Updated on Wednesday Nov. 4 at 11:00pm.
Researchers in the Department of Molecular Biology are investigating a protein thought to be associated with degenerative diseases like cancer and amyotrophic lateral sclerosis — commonly known as Lou Gehrig’s disease. The protein, named “fused in sarcoma,” is unique and noteworthy because during certain processes it loses its specific structure or shape and separates into liquid droplets, or granules, which then aggregate together. The research team’s most recent findings on this protein were published Oct. 15 in the journal Molecular Cell.
These aggregations, called inclusions, are significant because they are thought to disrupt RNA transcription — a process involved in the building of proteins — in certain cells, said Nicolas Fawzi, assistant professor of molecular pharmacology, physiology and biotechnology and one of the authors of the study. The researchers hypothesize that the disruption of RNA transcription in cells like neurons contributes to the onset of diseases like ALS and certain kinds of cancer such as leukemia.
Fawzi joined the University faculty in January 2013, at which point he also began studying the FUS protein. He said he became interested in the protein because of how little was known about its function and role in degenerative diseases.
“I think of it as kind of the opposite of HIV or cancer, where we know what the problem is and we just can’t fix it,” Fawzi said. “Here we don’t even know what the problem looks like.”
Advances in knowledge about the protein could one day contribute to new therapies for treating diseases like ALS, Fawzi said. Because the FUS protein serves other functions in the body, such as the regulation of RNA splicing, entirely shutting it off is not an option, Fawzi said. Researchers must instead find a way to deactivate aggregations while still allowing the protein to regulate other cellular functions.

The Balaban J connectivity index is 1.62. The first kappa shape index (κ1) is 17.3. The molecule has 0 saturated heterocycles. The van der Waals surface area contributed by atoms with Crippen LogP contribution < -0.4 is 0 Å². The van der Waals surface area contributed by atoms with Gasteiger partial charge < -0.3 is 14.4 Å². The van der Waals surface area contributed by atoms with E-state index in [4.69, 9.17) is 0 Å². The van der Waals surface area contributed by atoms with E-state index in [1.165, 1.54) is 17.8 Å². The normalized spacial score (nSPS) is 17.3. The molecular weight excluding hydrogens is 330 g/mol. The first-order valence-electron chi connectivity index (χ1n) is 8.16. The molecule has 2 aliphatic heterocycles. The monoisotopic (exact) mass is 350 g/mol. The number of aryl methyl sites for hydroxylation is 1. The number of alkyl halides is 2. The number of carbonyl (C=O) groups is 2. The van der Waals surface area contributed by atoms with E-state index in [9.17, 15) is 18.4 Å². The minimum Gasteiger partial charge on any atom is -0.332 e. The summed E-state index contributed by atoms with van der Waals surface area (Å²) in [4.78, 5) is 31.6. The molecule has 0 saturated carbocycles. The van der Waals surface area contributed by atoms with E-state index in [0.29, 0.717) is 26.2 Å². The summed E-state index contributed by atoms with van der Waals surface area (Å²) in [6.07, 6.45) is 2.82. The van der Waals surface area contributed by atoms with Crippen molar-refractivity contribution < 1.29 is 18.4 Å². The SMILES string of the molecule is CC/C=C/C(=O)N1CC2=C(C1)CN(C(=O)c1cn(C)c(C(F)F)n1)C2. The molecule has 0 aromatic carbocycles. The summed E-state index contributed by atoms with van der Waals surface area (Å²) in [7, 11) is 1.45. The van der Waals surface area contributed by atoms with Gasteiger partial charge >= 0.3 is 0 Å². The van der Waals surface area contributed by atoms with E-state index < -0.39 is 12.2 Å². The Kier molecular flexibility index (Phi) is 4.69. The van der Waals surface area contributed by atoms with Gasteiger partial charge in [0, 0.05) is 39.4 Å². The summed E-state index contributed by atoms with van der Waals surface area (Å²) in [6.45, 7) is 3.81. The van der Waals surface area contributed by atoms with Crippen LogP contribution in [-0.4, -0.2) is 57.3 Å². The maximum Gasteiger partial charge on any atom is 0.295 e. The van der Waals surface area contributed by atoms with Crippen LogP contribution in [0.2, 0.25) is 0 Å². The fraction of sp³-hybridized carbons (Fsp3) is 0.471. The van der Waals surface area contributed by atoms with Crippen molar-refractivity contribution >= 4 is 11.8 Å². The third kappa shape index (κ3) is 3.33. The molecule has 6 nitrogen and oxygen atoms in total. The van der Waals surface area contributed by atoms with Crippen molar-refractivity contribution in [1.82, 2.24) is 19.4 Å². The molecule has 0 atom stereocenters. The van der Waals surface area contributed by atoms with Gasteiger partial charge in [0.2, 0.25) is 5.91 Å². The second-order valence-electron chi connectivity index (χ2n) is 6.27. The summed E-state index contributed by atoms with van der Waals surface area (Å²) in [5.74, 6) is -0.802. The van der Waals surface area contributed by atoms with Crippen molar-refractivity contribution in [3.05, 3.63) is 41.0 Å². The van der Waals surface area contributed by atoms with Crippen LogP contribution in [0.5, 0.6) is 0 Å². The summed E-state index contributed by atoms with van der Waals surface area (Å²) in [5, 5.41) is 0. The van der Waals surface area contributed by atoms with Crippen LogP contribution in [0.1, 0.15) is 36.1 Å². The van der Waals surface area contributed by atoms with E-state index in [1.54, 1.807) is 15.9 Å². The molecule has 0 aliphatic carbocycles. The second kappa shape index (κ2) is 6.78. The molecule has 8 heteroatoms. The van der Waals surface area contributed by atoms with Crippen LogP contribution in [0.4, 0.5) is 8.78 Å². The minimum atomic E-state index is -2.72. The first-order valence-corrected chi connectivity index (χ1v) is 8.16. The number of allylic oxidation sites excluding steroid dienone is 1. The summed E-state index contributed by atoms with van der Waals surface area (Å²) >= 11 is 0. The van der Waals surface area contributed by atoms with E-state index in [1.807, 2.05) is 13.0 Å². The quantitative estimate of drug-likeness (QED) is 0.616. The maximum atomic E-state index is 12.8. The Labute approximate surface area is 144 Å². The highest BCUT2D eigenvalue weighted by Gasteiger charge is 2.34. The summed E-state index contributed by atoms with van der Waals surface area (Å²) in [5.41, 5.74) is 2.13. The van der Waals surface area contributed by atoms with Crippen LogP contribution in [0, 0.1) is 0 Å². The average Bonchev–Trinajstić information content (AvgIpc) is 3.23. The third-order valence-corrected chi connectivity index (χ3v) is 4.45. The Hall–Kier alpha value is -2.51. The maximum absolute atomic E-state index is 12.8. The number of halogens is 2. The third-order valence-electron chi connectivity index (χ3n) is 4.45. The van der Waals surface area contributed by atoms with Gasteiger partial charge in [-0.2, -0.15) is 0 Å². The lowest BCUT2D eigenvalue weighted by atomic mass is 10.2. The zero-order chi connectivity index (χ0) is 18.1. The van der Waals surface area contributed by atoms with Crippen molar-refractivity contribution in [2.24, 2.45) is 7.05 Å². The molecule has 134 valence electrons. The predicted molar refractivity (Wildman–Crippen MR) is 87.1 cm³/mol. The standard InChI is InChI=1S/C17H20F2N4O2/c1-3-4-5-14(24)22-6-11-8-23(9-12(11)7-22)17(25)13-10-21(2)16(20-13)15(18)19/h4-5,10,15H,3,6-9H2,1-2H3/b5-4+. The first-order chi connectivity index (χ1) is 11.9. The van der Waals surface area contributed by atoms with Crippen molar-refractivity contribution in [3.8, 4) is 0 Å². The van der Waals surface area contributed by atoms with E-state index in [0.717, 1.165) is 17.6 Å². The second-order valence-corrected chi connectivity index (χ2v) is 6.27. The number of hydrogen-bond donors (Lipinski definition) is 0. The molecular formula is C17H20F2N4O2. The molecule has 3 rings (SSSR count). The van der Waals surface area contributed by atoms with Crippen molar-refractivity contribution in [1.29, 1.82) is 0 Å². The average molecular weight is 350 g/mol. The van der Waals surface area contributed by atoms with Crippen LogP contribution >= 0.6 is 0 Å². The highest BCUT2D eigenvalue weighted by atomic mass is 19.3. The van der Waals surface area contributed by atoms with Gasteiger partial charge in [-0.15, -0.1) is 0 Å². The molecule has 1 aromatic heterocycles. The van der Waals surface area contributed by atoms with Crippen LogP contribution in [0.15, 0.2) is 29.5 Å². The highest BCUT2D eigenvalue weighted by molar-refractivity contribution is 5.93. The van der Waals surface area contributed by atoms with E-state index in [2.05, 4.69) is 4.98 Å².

The researchers were not expecting FUS to have the “liquid” structure they discovered either, Fawzi said. “We didn’t expect to find that it had formed these granules — that was surprising.”
Because the protein is still not well understood, alternate hypotheses exist about its nature and function, Fawzi said, adding, “It’s still controversial.”
For example, some hypothesize that the granules formed by the protein aggregates form as a solid, while Fawzi’s lab views it as a liquid structure.
"It's a very interesting paper, and it has a lot of important implications for how processes work in the cell," said Cheng Kao, professor of molecular and cellular biology at Indiana University. "The strength of this paper is that they were able to examine the protein both by itself and then in its aggregate state."
Kao added that studies such as this one are important because they are trying to address questions about cellular functions that scientists have had for over 100 years.
One aspect that made this study notable was the high amount of graduate and undergraduate student research that went into the paper, Fawzi said. “That’s one advantage of Brown for me and why I came here — its really great students, especially undergraduate students,” he said. “They had a big impact on the success of the project.”
Abigail Janke ’16, a co-author of the study, has worked in the Fawzi lab since January and said her experience has been very positive.
“It’s an amazing lab for undergrads,” Janke said. “We all talk about how encouraging it is.”